I know this is really an implementation detail and might not exactly be relevant for the runtime, but I've been working a lot on streamlining tree operations in sql server, and have begun to move away from the adjacency model which promotes recursive calls,
e.g., this is an example product category structure:
| Id | Name | ParentId |
| 1 | Foo | NULL |
| 2 | Bar | 1 |
With the adjacency model, if I need read a tree or sub-tree, I have to recursively select where ParentId = ?. The adjacency model works really well for maintaining trees, not so much for read operations.
With nested sets, we mark the extents of the sub-tree within the larger tree, e.g.:
| Id | Name | ParentId | Left | Right |
| 1 | Foo | NULL | 1 | 6 |
| 2 | Bar | 1 | 2 | 3 |
| 2 | Ner | 1 | 4 | 5 |
This is also know as Modified Preorder Tree Traversal (MPTT). This allows us to optimise read operations which are more likely to be far more frequent than write operations. The ParentId is there purely as a mechanism for simplifying some selects (e.g.. for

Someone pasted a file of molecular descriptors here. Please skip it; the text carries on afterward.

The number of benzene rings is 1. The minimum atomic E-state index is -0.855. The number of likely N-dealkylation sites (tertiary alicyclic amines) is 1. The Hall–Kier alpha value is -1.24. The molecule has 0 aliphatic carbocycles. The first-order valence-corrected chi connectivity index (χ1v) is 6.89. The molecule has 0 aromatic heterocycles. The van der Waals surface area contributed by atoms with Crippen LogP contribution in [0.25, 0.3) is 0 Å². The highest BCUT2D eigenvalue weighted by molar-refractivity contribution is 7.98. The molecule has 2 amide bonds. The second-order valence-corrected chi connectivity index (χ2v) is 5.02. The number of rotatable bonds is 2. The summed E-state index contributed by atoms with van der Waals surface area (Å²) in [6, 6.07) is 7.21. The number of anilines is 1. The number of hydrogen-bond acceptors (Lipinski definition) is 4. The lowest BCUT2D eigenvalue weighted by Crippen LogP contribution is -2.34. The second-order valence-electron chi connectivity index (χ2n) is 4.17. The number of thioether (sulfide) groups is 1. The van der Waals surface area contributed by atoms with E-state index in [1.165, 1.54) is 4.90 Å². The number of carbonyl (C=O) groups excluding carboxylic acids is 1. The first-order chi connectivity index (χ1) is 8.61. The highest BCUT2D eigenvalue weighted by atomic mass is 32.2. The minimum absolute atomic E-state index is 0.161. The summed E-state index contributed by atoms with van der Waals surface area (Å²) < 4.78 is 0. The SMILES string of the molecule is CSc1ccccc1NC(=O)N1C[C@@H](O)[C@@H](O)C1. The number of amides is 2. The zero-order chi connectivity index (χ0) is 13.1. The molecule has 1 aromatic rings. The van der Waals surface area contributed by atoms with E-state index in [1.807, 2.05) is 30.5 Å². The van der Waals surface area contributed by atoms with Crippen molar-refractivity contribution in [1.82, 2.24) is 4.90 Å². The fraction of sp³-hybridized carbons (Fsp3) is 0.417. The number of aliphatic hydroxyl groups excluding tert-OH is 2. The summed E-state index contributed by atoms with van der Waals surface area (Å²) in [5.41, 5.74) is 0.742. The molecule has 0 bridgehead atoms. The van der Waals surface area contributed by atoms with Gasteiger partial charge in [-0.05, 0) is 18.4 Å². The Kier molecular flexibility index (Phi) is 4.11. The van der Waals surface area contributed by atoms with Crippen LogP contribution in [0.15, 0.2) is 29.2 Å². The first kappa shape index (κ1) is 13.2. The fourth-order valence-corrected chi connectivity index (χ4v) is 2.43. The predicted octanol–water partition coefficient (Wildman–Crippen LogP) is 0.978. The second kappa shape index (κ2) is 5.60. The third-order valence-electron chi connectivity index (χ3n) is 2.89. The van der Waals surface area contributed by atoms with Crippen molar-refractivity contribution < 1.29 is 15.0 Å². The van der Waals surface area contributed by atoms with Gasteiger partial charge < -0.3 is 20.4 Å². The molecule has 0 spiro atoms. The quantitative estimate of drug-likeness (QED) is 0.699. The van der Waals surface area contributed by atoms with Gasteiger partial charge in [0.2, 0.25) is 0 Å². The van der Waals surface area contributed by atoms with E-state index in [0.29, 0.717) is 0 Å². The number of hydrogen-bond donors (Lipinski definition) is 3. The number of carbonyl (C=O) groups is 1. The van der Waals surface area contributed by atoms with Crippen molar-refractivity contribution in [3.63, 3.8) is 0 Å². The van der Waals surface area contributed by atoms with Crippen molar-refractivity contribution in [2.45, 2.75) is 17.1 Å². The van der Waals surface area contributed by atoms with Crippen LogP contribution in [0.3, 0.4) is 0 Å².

direct descendent, or possible to rebuild the tree if required. E.g, if I want to get the sub-tree of Foo, I would do the following:
SELECT c.Id, c.Name, c.ParentId
FROM dbo.Category c,
SELECT [Left], [Right] FROM dbo.Category p WHERE p.Id = <parent id here>
) AS p
WHERE c.[Left] >= p.[Left] AND c.[Right] <= p.[Right]
ORDER BY c.[Left], c.[Right]
Conversely, the operations to insert, delete and move items are a little trickier and we have to manage the [Left] and [Right] values accordingly, but the trade off I think personally is worth it, as we get the immediate benefits of a much quicker and performant
read operation, and the translation to a tree structure can happen in code, rather than spread between code and database. We bypass recursion completely.
Not sure if this is just an pipe dream, but it EF provided my built-in support for designing a tree structure and storing it in Sql Server, generating the underlying table structure and operations to read/write the tree, I'd be in developer heaven!